Forget lithium for a moment. The metal on the periodic table that could have the most impact on fuel consumption in cars and trucks over the next few years might be the same stuff used to make heat sinks and soda cans.

Car manufacturers have employed aluminum for more than a decade to take some of the heft out of engine blocks, wheels, car doors and trunk lids. Approximately 30 percent of car hoods are fashioned out of aluminum. The average U.S. car has 340 pounds of the stuff inside.

But now car manufacturers are experimenting with ways to employ the metal more extensively. Audi and Jaguar already produce high-end models with bodies made from two-thirds aluminum and one-third steel, says Randall Scheps, director of ground transportation and consumer electronics at Alcoa.

By 2015 or 2016, we might see the first wave of minivans and sedans with mostly aluminum frames. Long-haul truck manufacturers, meanwhile, are examining ways to employ aluminum for their frames. In the meantime, aluminum will become more prevalent in car doors.

“The level of interest has taken a step-function increase in the last 18 months,” he said. “We will move from niche, low-volume [manufacturing] into higher volumes.”

The shift largely comes about because of the more stringent fuel economy standards being imposed worldwide. The Obama administration and several car makers recently unfurled a new standard that will raise the average fuel efficiency of new cars and light trucks to 54.5 miles per gallon by 2025. Car makers currently hit an average of around 28.3 miles per gallon.

Similar regulations will require truck makers to increase mileage and reduce greenhouse gas emissions by 20 percent by 2018.

Aluminum’s popularity in part lies in its inherent properties. Aluminum weighs 40 percent less than steel and a lighter car goes farther on a gallon of gas than a heavier one. In essence, weight is the third fuel.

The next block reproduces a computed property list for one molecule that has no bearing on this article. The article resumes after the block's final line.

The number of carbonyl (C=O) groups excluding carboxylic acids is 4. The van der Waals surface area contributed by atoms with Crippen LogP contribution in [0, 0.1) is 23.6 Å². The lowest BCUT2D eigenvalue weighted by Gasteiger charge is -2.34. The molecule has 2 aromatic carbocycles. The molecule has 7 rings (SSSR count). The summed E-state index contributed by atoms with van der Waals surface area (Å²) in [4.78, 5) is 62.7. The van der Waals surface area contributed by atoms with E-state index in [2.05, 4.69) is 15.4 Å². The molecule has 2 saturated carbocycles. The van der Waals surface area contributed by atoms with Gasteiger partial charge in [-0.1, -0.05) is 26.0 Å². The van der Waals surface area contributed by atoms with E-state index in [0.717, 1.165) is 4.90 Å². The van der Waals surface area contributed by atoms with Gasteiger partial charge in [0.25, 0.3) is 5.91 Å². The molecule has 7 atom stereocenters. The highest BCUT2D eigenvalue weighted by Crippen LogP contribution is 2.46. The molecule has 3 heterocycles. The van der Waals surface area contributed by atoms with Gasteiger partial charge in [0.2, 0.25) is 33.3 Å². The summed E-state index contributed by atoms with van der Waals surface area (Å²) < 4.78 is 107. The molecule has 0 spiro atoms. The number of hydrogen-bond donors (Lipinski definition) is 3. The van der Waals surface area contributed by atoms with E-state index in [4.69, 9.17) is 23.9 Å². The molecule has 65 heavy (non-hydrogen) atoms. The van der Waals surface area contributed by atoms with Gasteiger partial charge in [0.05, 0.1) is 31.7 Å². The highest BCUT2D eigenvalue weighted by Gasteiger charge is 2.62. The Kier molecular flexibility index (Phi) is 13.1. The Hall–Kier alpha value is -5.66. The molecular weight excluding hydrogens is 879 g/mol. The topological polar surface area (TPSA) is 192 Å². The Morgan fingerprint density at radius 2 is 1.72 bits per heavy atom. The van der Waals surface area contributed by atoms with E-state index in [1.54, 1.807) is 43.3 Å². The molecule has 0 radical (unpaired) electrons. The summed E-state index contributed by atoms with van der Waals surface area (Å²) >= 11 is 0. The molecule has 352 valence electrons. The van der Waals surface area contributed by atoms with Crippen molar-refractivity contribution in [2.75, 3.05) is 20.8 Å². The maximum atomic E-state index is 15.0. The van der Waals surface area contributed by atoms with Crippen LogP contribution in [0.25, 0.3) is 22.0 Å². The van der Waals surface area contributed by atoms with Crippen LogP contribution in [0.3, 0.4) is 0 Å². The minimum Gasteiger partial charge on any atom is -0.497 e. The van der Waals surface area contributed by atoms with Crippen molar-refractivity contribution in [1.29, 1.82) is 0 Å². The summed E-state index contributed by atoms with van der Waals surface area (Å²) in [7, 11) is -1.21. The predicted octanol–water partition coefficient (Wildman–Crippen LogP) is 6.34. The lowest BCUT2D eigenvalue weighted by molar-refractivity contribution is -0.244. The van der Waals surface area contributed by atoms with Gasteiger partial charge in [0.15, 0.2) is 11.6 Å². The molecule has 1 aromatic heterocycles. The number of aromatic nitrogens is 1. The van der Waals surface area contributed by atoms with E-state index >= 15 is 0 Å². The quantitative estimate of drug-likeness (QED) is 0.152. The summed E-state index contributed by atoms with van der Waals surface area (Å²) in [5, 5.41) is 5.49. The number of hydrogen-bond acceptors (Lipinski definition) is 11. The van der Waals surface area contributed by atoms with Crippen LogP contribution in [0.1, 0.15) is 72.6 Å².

Gas mileage can be increased by 6 percent to 7 percent by reducing the overall weight of a car by 10 percent, Scheps said. A large 3,500-pound car mostly made from steel could shed, hypothetically, close to 400 pounds.

But the real driver turns out to revolve around technology and economics. Improving the efficiency of engines and power trains remains a challenge that can take several years and hundreds of millions of dollars in R&D.

Ford’s EcoBoost engine, a gas engine with diesel engine-like characteristics that can increase mileage by 10 percent to 15 percent, took several years to develop. And some high-tech engines, like the HCCI engines touted by Toyota and General Motors in the early part of the 2000s, can get stuck in an unending eddy of testing cycles.

Aluminum we understand. “The material is more expensive [than steel] and always will be,” Scheps admits. High strength steel might cost 50 to 60 cents a pound. Aluminum sells in the $2 per pound range. Still, since car makers largely have figured out how to work with it, the risks are greatly reduced.

“It is not so much that aluminum has become cheaper -- other fuel-saving technologies have become more expensive,” he said.

The cost delta, meanwhile, is also ameliorated by aluminum’s light weight. Because the same component will weigh 40 percent less, manufacturers need forty percent fewer tons to produce, roughly, the same amount of parts. Safety and dent-durability are comparable for aluminum and steel.  

Aluminum typically is more difficult to spot weld than steel, so Alcoa, among others, has been dedicating more research to discovering new methods of joining sheets of metal together. Research is also underway on better adhesives and coatings.

Some of the new alloys may come from aerospace. Cars won’t need the same level of purity, so these alloys may be cheaper. While EVs and hybrids could benefit from less weight, aluminum bodies will likely appear first with heavier cars and trickle down.

Interestingly, more aluminum could allow car manufacturers to introduce more energy-efficient engines. Taking weight out of an economy car could, conceivably, also let a manufacturer substitute a four-cylinder engine with a three-cylinder engine without compromising performance. A four-cylinder aluminum car could exhibit the same performance as a six-cylinder steel one. Consumers wouldn’t have to buy “compromised” cars to get better mileage.

Lighter weight could also lead to changes in suspension and other components.

Other metals and even composites are being studied, but with its existing track record, you could argue that aluminum has the inside lane.